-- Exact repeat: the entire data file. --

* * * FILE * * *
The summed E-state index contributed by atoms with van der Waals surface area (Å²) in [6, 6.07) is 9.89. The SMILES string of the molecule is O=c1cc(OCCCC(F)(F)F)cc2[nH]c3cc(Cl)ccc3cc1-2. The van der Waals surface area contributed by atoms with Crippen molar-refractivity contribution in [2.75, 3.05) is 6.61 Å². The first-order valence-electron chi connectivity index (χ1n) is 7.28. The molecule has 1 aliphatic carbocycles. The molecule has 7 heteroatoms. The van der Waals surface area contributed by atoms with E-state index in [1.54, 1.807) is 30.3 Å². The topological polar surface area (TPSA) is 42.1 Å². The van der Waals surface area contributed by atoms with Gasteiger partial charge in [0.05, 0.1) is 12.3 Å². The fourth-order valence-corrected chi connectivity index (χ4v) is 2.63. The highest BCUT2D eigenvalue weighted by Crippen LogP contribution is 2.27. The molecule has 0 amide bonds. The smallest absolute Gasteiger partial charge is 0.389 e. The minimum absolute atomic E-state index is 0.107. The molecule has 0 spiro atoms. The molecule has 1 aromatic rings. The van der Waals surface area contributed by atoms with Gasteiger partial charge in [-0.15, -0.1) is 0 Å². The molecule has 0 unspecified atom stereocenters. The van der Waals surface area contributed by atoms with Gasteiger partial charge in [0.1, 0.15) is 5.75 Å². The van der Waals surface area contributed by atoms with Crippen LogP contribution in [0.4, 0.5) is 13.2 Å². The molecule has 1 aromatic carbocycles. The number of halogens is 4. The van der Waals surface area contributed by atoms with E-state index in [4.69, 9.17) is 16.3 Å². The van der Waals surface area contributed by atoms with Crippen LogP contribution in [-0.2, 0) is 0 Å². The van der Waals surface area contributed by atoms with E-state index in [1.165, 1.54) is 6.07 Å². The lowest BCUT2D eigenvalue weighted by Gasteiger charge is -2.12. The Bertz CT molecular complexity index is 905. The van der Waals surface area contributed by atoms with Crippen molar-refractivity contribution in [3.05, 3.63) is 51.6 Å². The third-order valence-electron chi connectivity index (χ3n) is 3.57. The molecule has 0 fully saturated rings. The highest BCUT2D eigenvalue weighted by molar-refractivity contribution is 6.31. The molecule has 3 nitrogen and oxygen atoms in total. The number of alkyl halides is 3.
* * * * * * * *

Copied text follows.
The summed E-state index contributed by atoms with van der Waals surface area (Å²) in [6, 6.07) is 9.89. The SMILES string of the molecule is O=c1cc(OCCCC(F)(F)F)cc2[nH]c3cc(Cl)ccc3cc1-2. The van der Waals surface area contributed by atoms with Crippen molar-refractivity contribution in [2.75, 3.05) is 6.61 Å². The first-order valence-electron chi connectivity index (χ1n) is 7.28. The molecule has 1 aliphatic carbocycles. The molecule has 7 heteroatoms. The van der Waals surface area contributed by atoms with E-state index in [1.54, 1.807) is 30.3 Å². The topological polar surface area (TPSA) is 42.1 Å². The van der Waals surface area contributed by atoms with Gasteiger partial charge in [0.05, 0.1) is 12.3 Å². The fourth-order valence-corrected chi connectivity index (χ4v) is 2.63. The highest BCUT2D eigenvalue weighted by Crippen LogP contribution is 2.27. The molecule has 0 amide bonds. The smallest absolute Gasteiger partial charge is 0.389 e. The minimum absolute atomic E-state index is 0.107. The molecule has 0 spiro atoms. The molecule has 1 aromatic rings. The van der Waals surface area contributed by atoms with Gasteiger partial charge in [-0.15, -0.1) is 0 Å². The molecule has 0 unspecified atom stereocenters. The van der Waals surface area contributed by atoms with Gasteiger partial charge in [0.1, 0.15) is 5.75 Å². The van der Waals surface area contributed by atoms with Crippen LogP contribution in [0.4, 0.5) is 13.2 Å². The molecule has 1 aromatic carbocycles. The number of halogens is 4. The van der Waals surface area contributed by atoms with E-state index in [4.69, 9.17) is 16.3 Å². The van der Waals surface area contributed by atoms with Crippen LogP contribution in [-0.2, 0) is 0 Å². The van der Waals surface area contributed by atoms with E-state index in [1.165, 1.54) is 6.07 Å². The lowest BCUT2D eigenvalue weighted by Gasteiger charge is -2.12. The Bertz CT molecular complexity index is 905. The van der Waals surface area contributed by atoms with Crippen molar-refractivity contribution in [3.05, 3.63) is 51.6 Å². The third-order valence-electron chi connectivity index (χ3n) is 3.57. The molecule has 0 fully saturated rings. The highest BCUT2D eigenvalue weighted by molar-refractivity contribution is 6.31. The molecule has 3 nitrogen and oxygen atoms in total. The number of alkyl halides is 3.